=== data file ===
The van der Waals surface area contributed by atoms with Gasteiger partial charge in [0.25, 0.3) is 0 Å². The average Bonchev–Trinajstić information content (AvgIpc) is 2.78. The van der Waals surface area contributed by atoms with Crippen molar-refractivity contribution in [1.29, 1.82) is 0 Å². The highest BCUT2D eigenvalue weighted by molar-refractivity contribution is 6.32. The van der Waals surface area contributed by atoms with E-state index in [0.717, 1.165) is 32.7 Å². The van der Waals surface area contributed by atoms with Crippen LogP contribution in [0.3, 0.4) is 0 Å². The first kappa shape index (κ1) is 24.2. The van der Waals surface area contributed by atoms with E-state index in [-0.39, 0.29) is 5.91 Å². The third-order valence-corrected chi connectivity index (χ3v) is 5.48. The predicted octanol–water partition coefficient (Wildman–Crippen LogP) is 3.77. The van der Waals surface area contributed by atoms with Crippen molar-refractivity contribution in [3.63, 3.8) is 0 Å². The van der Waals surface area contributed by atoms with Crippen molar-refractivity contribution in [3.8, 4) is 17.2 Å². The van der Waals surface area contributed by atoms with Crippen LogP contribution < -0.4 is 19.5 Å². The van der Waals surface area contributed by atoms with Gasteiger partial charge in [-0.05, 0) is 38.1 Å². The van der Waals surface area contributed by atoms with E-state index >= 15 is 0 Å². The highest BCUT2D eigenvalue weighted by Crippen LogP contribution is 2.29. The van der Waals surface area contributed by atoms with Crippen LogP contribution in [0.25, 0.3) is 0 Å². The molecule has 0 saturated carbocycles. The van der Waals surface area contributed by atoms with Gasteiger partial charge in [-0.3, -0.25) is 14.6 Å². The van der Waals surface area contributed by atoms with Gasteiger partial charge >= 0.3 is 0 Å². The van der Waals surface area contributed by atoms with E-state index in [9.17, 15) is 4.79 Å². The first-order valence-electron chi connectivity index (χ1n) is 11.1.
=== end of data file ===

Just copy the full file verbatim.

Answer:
The van der Waals surface area contributed by atoms with Gasteiger partial charge in [0.25, 0.3) is 0 Å². The average Bonchev–Trinajstić information content (AvgIpc) is 2.78. The van der Waals surface area contributed by atoms with Crippen molar-refractivity contribution in [1.29, 1.82) is 0 Å². The highest BCUT2D eigenvalue weighted by molar-refractivity contribution is 6.32. The van der Waals surface area contributed by atoms with E-state index in [0.717, 1.165) is 32.7 Å². The van der Waals surface area contributed by atoms with Crippen LogP contribution in [0.3, 0.4) is 0 Å². The first kappa shape index (κ1) is 24.2. The van der Waals surface area contributed by atoms with E-state index in [-0.39, 0.29) is 5.91 Å². The third-order valence-corrected chi connectivity index (χ3v) is 5.48. The predicted octanol–water partition coefficient (Wildman–Crippen LogP) is 3.77. The van der Waals surface area contributed by atoms with Crippen molar-refractivity contribution in [3.63, 3.8) is 0 Å². The van der Waals surface area contributed by atoms with Crippen molar-refractivity contribution in [3.8, 4) is 17.2 Å². The van der Waals surface area contributed by atoms with Crippen LogP contribution < -0.4 is 19.5 Å². The van der Waals surface area contributed by atoms with Gasteiger partial charge in [-0.05, 0) is 38.1 Å². The van der Waals surface area contributed by atoms with E-state index >= 15 is 0 Å². The highest BCUT2D eigenvalue weighted by Crippen LogP contribution is 2.29. The van der Waals surface area contributed by atoms with Crippen LogP contribution in [0.25, 0.3) is 0 Å². The molecule has 0 saturated carbocycles. The van der Waals surface area contributed by atoms with Gasteiger partial charge in [-0.3, -0.25) is 14.6 Å². The van der Waals surface area contributed by atoms with Gasteiger partial charge >= 0.3 is 0 Å². The van der Waals surface area contributed by atoms with E-state index in [9.17, 15) is 4.79 Å². The first-order valence-electron chi connectivity index (χ1n) is 11.1.